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The Inspector General for Tax Administration, TIGTA, is in the news regularly. In addition to tracking down misbehaving IRS employees and misbehaving representatives, an important role of this organization seems to be examining every aspect of the operation of the Internal Revenue Service about which it can publish a critical report. Lately, it seems that TIGTA has been publishing an average of one a week, virtually all of which have been critical of the performance of the Internal Revenue Service. Two of my favorites, however, deserve some close examination and cause this writer to wonder if TIGTA may not have crossed the line of objectivity.
The first is not recent, but alleged that the IRS is not properly pursuing return preparers who have made mistakes in preparing returns where the earned income tax credit (EITC) has been claimed. Anyone familiar with the EITC knows there are several reasons why this criticism rings hollow. The first is a dirty little secret: EITC is an acronym for “welfare,” and has no place in the Internal Revenue Code. If our executive and legislative branches had any courage at all, they never would have put it there, but they recognize that parts of the American public view welfare as a “four letter word,” so it’s been tucked away in the Internal Revenue Code and dumped on the IRS to administer.
The second reason is well known to anyone who has attempted to navigate the labyrinth of rules relating to the application of the law and eligibility for this credit. It is like a scene out of an old Marx Brothers movie. As well-meaning and professional as most TIGTA agents I have come to know may be, I would defy any of them to pass an EITC exam—applying it to several fact situations—without making an error.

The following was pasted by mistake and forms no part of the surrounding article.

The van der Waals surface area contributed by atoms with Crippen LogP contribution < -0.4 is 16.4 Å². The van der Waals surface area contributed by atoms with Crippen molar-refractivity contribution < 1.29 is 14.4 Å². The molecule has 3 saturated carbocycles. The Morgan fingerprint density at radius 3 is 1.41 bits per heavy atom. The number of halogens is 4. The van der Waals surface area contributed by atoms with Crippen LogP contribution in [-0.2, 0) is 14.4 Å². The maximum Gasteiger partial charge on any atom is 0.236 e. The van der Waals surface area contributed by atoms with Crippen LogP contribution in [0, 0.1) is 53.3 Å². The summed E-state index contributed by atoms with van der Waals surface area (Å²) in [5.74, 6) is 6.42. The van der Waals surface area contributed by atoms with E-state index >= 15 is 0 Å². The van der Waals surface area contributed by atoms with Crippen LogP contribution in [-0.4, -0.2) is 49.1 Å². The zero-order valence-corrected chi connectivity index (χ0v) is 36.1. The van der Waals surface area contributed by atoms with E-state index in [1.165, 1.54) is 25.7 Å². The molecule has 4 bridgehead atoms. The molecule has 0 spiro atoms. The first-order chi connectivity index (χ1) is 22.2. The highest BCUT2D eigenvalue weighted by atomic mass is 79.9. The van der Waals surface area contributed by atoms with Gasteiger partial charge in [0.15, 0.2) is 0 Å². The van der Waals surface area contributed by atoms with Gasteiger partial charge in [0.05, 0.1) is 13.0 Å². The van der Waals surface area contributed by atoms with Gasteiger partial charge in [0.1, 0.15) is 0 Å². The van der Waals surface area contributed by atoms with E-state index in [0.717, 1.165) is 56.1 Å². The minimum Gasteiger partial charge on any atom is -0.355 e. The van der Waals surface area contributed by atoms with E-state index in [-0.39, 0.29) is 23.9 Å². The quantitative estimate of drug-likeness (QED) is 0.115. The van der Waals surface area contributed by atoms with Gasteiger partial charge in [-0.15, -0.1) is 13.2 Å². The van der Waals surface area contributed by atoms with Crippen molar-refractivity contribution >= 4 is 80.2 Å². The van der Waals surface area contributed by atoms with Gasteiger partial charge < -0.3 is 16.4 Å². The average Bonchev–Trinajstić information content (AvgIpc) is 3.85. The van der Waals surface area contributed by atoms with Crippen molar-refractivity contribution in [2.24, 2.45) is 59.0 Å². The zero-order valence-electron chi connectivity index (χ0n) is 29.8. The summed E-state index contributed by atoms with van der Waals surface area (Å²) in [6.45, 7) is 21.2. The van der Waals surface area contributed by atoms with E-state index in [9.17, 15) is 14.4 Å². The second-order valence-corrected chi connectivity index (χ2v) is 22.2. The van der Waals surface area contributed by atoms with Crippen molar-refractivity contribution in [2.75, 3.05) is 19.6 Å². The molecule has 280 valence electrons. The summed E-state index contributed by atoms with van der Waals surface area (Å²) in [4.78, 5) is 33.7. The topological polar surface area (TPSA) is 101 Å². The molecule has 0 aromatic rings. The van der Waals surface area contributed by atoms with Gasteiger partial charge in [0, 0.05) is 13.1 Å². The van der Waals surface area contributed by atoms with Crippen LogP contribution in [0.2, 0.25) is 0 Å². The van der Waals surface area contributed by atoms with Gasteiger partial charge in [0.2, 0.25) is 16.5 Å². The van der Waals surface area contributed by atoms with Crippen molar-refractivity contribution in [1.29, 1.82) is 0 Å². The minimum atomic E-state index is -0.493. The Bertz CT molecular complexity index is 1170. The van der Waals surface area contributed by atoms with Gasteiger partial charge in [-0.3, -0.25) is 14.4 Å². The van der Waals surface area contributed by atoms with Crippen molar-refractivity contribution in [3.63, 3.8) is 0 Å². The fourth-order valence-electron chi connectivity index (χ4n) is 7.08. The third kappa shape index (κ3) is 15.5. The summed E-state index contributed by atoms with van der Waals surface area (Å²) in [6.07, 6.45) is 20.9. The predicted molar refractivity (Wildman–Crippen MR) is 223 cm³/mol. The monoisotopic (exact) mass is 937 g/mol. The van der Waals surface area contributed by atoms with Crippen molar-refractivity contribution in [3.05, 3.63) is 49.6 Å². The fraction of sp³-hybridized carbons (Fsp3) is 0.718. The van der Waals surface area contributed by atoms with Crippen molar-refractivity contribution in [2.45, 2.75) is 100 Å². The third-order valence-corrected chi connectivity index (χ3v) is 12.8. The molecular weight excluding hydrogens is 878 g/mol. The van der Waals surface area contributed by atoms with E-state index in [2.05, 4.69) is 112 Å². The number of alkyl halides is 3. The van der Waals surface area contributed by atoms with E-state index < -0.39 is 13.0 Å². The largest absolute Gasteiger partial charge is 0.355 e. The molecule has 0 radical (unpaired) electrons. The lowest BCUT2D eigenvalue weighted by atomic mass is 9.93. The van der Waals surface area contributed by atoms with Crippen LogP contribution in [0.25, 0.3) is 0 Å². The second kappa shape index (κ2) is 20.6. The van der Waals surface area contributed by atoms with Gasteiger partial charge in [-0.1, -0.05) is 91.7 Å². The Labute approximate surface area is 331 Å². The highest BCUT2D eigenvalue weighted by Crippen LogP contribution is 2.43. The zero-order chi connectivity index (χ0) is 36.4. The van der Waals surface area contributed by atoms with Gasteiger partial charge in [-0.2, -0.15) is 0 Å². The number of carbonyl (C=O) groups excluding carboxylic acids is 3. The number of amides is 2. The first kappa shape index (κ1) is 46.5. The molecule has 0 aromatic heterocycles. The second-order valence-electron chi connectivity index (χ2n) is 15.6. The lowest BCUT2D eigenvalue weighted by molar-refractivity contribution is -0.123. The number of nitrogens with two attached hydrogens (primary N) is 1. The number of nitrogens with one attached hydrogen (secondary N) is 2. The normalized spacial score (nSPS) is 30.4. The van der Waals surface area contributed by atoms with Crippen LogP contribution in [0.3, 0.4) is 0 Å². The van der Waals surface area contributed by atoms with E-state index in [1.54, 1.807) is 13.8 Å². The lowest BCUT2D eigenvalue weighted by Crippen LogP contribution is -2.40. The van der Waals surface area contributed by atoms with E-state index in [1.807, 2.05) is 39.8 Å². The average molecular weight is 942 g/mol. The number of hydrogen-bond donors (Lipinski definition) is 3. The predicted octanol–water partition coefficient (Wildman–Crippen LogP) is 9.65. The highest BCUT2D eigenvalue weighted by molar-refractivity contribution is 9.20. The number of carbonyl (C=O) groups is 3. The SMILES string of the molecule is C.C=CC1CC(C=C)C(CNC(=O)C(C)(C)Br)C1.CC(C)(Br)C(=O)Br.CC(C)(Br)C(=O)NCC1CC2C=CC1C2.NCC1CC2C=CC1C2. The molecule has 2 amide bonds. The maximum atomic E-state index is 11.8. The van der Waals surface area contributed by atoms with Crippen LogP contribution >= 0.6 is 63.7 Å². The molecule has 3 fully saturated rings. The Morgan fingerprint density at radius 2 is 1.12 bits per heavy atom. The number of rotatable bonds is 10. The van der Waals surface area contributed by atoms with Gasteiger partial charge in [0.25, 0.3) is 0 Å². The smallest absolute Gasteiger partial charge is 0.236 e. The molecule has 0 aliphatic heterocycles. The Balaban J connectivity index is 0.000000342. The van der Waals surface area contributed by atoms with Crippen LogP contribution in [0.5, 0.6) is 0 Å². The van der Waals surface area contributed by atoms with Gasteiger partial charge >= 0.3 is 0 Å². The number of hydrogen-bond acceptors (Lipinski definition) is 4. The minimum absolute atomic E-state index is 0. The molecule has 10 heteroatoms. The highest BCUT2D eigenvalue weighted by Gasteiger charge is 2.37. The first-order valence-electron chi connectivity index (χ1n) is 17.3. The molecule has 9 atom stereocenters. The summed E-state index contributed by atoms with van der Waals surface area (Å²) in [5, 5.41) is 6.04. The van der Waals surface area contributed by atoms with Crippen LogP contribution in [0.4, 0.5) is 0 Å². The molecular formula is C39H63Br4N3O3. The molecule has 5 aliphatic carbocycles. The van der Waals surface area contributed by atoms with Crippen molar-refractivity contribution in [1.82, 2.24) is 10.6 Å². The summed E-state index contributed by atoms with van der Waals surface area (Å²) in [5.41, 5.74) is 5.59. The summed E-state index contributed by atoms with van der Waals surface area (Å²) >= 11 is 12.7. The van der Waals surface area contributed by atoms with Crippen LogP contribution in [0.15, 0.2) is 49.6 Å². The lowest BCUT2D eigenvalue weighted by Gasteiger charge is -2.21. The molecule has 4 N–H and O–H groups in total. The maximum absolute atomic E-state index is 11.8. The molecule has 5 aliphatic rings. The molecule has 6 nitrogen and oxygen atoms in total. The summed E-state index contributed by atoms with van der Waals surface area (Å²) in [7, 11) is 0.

The third point very simply is that the IRS does not set its own budget, but rather Congress does, and Congress has simply not allotted enough funds for each and every one of the functions that TIGTA examines. The ideal solution—removing the EITC from the Internal Revenue Code, and charging some other agency with properly administering it, seems lost upon TIGTA, and as noted above seems to be an example of criticizing an already overburdened and embattled agency.
The second study was to the effect that the IRS is misinterpreting the law in such a manner that it “misses” penalties that should be applied to erroneous refund claims, tax returns, and other matters. Anyone who has represented people before the Internal Revenue Service or prepared returns will find this a mindboggling announcement in light of the fact that penalties seem to be applied during audits for little more than that sake of applying penalties. According to the IRS Data Book for 2018, $1.8 Billion of accuracy penalties under I.R.C. § 6662 were asserted last year and only $272 Million were abated. The reality exists that some penalties are not sustained at Appeals or in litigation, and TIGTA does not seem to take that element of the process into account.
The point of the foregoing is not to suggest that there is not a proper place for TIGTA. Large companies seriously need annual audits of their operations, and even accounting firms need “peer reviews.” But those examinations are conducted by trained people who have familiarity with what the organization under examination is supposed to be doing. The two examples above suggest to me that the people conducting the examinations for TIGTA are not as intimately familiar with the operations of the specific parts of the IRS as they need to be. Of course, this will require Congress to give someone more money to do the job properly, and we know what that means.
Hopefully, TIGTA has not interpreted its role to be critic in residence rather than a source of constructive solutions for addressing the problems which exist in the IRS. It plays an indispensable role as monitor of the IRS, but this writer believes it’s falling short when it omits important elements from its reports.